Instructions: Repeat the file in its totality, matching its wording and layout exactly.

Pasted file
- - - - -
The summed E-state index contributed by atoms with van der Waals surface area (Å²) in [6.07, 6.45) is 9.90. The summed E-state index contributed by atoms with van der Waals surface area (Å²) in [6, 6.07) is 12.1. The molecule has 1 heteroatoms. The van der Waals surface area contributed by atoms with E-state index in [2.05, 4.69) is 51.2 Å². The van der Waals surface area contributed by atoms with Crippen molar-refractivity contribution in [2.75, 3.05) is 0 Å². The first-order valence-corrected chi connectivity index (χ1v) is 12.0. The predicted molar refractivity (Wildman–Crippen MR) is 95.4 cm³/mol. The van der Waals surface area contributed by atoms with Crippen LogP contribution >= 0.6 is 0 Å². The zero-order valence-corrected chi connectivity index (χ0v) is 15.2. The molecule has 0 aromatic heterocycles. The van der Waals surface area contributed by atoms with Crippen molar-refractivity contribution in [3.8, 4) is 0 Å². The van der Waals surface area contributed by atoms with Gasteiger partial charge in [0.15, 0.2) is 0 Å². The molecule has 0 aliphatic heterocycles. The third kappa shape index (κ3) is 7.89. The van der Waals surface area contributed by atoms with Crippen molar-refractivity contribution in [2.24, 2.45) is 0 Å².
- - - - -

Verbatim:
The summed E-state index contributed by atoms with van der Waals surface area (Å²) in [6.07, 6.45) is 9.90. The summed E-state index contributed by atoms with van der Waals surface area (Å²) in [6, 6.07) is 12.1. The molecule has 1 heteroatoms. The van der Waals surface area contributed by atoms with E-state index in [2.05, 4.69) is 51.2 Å². The van der Waals surface area contributed by atoms with Crippen molar-refractivity contribution in [2.75, 3.05) is 0 Å². The first-order valence-corrected chi connectivity index (χ1v) is 12.0. The predicted molar refractivity (Wildman–Crippen MR) is 95.4 cm³/mol. The van der Waals surface area contributed by atoms with Crippen LogP contribution >= 0.6 is 0 Å². The zero-order valence-corrected chi connectivity index (χ0v) is 15.2. The molecule has 0 aromatic heterocycles. The van der Waals surface area contributed by atoms with Crippen molar-refractivity contribution in [3.8, 4) is 0 Å². The van der Waals surface area contributed by atoms with Gasteiger partial charge in [0.15, 0.2) is 0 Å². The molecule has 0 aliphatic heterocycles. The third kappa shape index (κ3) is 7.89. The van der Waals surface area contributed by atoms with Crippen molar-refractivity contribution in [2.24, 2.45) is 0 Å².